Fuerteventura can be affected by winds that come from the Sahara, meaning that the island is washed with an agreeable dry, warm breeze as the hot dry air is drawn from the Sahara and eventually reaches the island. On the odd occasion this wind can be burdened with sand particles which can have an uncomfortable whipping affect, particularly if lying on the beach. This phenomenon, named ‘Calima’ by local inhabitants does not happen too regularly and generally passes quickly. If you are however, unfortunate enough to be present during one of these sandstorms (known as the scirocco), it will have the effect of causing high temperatures and drying air. Temperatures during this phenomenon can often rise by 10ºC and the wind brings in fine white sand, lowering visibly to about 100 to 200 m or lower. On the rare occasion the ‘scirocco’ can also bring with it African locusts!
Another unfortunate consequence of these winds blowing across the Sahara are the dust storms that they can bring to Fuerteventura in the late winter/early spring time, usually arriving in the area between February and March and lasting anywhere from two to four days, although every ten years they can last for up to two weeks.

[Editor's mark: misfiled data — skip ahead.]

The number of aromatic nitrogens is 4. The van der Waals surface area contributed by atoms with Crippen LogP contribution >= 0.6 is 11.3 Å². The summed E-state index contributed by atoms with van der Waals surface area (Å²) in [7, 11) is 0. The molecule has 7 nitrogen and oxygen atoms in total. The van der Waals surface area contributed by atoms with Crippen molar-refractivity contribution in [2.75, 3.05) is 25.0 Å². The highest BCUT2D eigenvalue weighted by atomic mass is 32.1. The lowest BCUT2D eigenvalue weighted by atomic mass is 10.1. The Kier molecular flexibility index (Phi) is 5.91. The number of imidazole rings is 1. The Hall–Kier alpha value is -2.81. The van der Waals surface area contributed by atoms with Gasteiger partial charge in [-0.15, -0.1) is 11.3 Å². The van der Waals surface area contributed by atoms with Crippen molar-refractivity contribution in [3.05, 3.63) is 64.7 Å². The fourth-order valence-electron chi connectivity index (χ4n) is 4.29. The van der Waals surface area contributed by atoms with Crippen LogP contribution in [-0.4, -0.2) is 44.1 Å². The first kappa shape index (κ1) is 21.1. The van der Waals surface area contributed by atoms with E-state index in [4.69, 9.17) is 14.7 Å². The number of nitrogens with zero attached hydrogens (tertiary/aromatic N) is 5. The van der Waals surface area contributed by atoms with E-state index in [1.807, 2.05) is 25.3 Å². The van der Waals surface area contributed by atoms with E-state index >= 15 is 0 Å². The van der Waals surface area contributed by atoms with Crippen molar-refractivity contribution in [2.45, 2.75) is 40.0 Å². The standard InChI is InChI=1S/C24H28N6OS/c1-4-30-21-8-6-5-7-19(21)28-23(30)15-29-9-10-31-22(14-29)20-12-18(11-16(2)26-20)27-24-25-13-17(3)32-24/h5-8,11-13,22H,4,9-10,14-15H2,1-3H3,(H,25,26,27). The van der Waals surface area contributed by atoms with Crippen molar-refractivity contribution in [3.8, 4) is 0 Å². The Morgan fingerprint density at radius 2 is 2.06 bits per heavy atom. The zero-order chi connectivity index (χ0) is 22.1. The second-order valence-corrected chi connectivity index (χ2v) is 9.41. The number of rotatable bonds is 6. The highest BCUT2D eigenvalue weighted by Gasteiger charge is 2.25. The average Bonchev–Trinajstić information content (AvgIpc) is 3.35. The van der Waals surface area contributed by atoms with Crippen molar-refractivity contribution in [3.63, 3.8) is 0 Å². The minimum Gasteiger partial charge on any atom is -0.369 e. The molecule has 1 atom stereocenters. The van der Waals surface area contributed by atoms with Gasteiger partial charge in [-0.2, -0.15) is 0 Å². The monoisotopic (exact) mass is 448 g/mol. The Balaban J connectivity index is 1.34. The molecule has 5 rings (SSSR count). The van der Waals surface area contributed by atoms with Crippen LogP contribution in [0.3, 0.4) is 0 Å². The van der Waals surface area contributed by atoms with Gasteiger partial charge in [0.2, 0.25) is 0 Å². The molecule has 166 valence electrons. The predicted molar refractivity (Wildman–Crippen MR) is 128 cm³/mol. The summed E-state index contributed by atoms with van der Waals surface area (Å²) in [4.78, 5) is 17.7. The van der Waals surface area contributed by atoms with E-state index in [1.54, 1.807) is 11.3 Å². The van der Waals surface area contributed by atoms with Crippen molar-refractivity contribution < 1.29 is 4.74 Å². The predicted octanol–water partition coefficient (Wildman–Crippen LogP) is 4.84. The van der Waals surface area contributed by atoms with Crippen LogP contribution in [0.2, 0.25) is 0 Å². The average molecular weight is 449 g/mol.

Though these dust storms are not severe, generally considered to be inconveniences by the locals, they can cover large areas and effect you if you are outside when one hits. The storms lower visibility, often to less than 200m and can irritate the eyes and any breathing problems such as asthma. For this reason, if you do suffer from a respiratory condition, it is important you make sure you always have any medication you need on you. Be aware also that they can cause flight delays or cancellations. To be safe from these storms, it is best to travel in the summer.